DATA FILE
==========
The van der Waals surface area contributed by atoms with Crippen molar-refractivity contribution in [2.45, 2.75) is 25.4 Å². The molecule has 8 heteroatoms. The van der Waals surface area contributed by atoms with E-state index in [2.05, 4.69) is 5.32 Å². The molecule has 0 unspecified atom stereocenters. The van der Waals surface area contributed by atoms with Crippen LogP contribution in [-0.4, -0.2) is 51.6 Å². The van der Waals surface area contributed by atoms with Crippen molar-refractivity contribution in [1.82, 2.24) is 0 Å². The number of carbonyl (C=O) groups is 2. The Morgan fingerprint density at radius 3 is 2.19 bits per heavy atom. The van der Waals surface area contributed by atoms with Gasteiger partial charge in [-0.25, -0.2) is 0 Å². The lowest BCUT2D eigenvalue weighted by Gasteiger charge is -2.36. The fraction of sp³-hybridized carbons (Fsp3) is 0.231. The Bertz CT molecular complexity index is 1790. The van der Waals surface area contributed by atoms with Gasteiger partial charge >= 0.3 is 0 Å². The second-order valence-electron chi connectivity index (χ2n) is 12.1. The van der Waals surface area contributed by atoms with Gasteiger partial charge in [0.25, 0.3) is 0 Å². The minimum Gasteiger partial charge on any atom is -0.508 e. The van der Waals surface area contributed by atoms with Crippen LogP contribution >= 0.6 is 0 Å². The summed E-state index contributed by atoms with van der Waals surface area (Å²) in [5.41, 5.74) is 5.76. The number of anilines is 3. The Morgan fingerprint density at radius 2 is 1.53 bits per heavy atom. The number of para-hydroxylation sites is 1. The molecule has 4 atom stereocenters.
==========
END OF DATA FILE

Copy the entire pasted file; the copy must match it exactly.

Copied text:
The van der Waals surface area contributed by atoms with Crippen molar-refractivity contribution in [2.45, 2.75) is 25.4 Å². The molecule has 8 heteroatoms. The van der Waals surface area contributed by atoms with E-state index in [2.05, 4.69) is 5.32 Å². The molecule has 0 unspecified atom stereocenters. The van der Waals surface area contributed by atoms with Crippen LogP contribution in [-0.4, -0.2) is 51.6 Å². The van der Waals surface area contributed by atoms with Crippen molar-refractivity contribution in [1.82, 2.24) is 0 Å². The number of carbonyl (C=O) groups is 2. The Morgan fingerprint density at radius 3 is 2.19 bits per heavy atom. The van der Waals surface area contributed by atoms with Gasteiger partial charge in [-0.25, -0.2) is 0 Å². The lowest BCUT2D eigenvalue weighted by Gasteiger charge is -2.36. The fraction of sp³-hybridized carbons (Fsp3) is 0.231. The Bertz CT molecular complexity index is 1790. The van der Waals surface area contributed by atoms with Gasteiger partial charge >= 0.3 is 0 Å². The second-order valence-electron chi connectivity index (χ2n) is 12.1. The van der Waals surface area contributed by atoms with Gasteiger partial charge in [0.25, 0.3) is 0 Å². The minimum Gasteiger partial charge on any atom is -0.508 e. The van der Waals surface area contributed by atoms with Crippen LogP contribution >= 0.6 is 0 Å². The summed E-state index contributed by atoms with van der Waals surface area (Å²) in [5.41, 5.74) is 5.76. The number of anilines is 3. The Morgan fingerprint density at radius 2 is 1.53 bits per heavy atom. The number of para-hydroxylation sites is 1. The molecule has 4 atom stereocenters.